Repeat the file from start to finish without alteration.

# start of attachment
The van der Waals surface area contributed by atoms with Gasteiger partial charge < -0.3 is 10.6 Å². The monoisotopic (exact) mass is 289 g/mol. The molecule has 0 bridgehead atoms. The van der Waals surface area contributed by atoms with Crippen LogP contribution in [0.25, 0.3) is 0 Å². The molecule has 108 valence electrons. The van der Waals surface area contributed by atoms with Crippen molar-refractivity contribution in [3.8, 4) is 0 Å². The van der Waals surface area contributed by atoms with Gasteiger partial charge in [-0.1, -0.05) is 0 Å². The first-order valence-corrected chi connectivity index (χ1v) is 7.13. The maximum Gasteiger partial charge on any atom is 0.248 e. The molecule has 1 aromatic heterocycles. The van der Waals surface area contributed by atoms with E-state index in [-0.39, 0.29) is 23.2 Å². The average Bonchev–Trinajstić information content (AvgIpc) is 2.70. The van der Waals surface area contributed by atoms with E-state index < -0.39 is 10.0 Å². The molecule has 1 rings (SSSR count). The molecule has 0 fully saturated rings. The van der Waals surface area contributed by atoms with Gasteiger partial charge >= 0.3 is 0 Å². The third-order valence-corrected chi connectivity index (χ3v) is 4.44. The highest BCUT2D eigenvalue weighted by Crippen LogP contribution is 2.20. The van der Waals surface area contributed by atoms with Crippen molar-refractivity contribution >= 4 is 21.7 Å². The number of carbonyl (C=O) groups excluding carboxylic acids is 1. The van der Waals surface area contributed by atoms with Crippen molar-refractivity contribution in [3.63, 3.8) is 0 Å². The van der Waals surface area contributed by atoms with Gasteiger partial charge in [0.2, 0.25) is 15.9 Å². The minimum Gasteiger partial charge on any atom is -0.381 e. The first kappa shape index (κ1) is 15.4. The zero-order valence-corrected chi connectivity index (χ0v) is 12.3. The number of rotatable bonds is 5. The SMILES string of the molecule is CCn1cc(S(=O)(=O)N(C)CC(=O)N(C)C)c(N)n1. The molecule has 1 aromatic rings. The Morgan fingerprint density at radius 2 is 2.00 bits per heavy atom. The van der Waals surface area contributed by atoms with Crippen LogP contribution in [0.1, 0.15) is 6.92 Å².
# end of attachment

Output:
The van der Waals surface area contributed by atoms with Gasteiger partial charge < -0.3 is 10.6 Å². The monoisotopic (exact) mass is 289 g/mol. The molecule has 0 bridgehead atoms. The van der Waals surface area contributed by atoms with Crippen LogP contribution in [0.25, 0.3) is 0 Å². The molecule has 108 valence electrons. The van der Waals surface area contributed by atoms with Crippen molar-refractivity contribution in [3.8, 4) is 0 Å². The van der Waals surface area contributed by atoms with Gasteiger partial charge in [-0.1, -0.05) is 0 Å². The first-order valence-corrected chi connectivity index (χ1v) is 7.13. The maximum Gasteiger partial charge on any atom is 0.248 e. The molecule has 1 aromatic heterocycles. The van der Waals surface area contributed by atoms with E-state index in [-0.39, 0.29) is 23.2 Å². The average Bonchev–Trinajstić information content (AvgIpc) is 2.70. The van der Waals surface area contributed by atoms with E-state index < -0.39 is 10.0 Å². The molecule has 1 rings (SSSR count). The molecule has 0 fully saturated rings. The van der Waals surface area contributed by atoms with Gasteiger partial charge >= 0.3 is 0 Å². The third-order valence-corrected chi connectivity index (χ3v) is 4.44. The highest BCUT2D eigenvalue weighted by Crippen LogP contribution is 2.20. The van der Waals surface area contributed by atoms with Crippen molar-refractivity contribution >= 4 is 21.7 Å². The number of carbonyl (C=O) groups excluding carboxylic acids is 1. The van der Waals surface area contributed by atoms with Crippen molar-refractivity contribution in [3.63, 3.8) is 0 Å². The van der Waals surface area contributed by atoms with Gasteiger partial charge in [0.2, 0.25) is 15.9 Å². The minimum Gasteiger partial charge on any atom is -0.381 e. The first kappa shape index (κ1) is 15.4. The zero-order valence-corrected chi connectivity index (χ0v) is 12.3. The number of rotatable bonds is 5. The SMILES string of the molecule is CCn1cc(S(=O)(=O)N(C)CC(=O)N(C)C)c(N)n1. The molecule has 1 aromatic rings. The Morgan fingerprint density at radius 2 is 2.00 bits per heavy atom. The van der Waals surface area contributed by atoms with Crippen LogP contribution in [0.1, 0.15) is 6.92 Å².